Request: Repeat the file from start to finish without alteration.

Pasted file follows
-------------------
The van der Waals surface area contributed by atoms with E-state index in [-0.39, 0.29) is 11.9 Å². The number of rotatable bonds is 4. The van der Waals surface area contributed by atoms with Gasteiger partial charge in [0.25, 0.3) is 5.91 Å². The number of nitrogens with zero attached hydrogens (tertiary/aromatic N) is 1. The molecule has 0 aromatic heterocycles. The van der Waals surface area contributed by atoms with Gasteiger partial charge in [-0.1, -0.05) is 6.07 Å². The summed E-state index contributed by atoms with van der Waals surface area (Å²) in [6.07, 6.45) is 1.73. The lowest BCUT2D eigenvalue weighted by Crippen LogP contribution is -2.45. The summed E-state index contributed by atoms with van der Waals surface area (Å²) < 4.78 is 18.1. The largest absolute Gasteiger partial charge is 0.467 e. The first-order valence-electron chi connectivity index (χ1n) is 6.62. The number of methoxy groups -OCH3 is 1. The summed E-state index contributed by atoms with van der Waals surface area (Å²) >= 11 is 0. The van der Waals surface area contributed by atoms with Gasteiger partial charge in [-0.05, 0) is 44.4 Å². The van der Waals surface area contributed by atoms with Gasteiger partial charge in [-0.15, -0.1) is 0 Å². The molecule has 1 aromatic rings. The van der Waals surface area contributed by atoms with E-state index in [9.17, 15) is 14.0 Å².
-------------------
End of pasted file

The van der Waals surface area contributed by atoms with E-state index in [-0.39, 0.29) is 11.9 Å². The number of rotatable bonds is 4. The van der Waals surface area contributed by atoms with Gasteiger partial charge in [0.25, 0.3) is 5.91 Å². The number of nitrogens with zero attached hydrogens (tertiary/aromatic N) is 1. The molecule has 0 aromatic heterocycles. The van der Waals surface area contributed by atoms with Gasteiger partial charge in [-0.1, -0.05) is 6.07 Å². The summed E-state index contributed by atoms with van der Waals surface area (Å²) in [6.07, 6.45) is 1.73. The lowest BCUT2D eigenvalue weighted by Crippen LogP contribution is -2.45. The summed E-state index contributed by atoms with van der Waals surface area (Å²) < 4.78 is 18.1. The largest absolute Gasteiger partial charge is 0.467 e. The first-order valence-electron chi connectivity index (χ1n) is 6.62. The number of methoxy groups -OCH3 is 1. The summed E-state index contributed by atoms with van der Waals surface area (Å²) >= 11 is 0. The van der Waals surface area contributed by atoms with Gasteiger partial charge in [-0.05, 0) is 44.4 Å². The van der Waals surface area contributed by atoms with Gasteiger partial charge in [-0.15, -0.1) is 0 Å². The molecule has 1 aromatic rings. The van der Waals surface area contributed by atoms with E-state index in [9.17, 15) is 14.0 Å².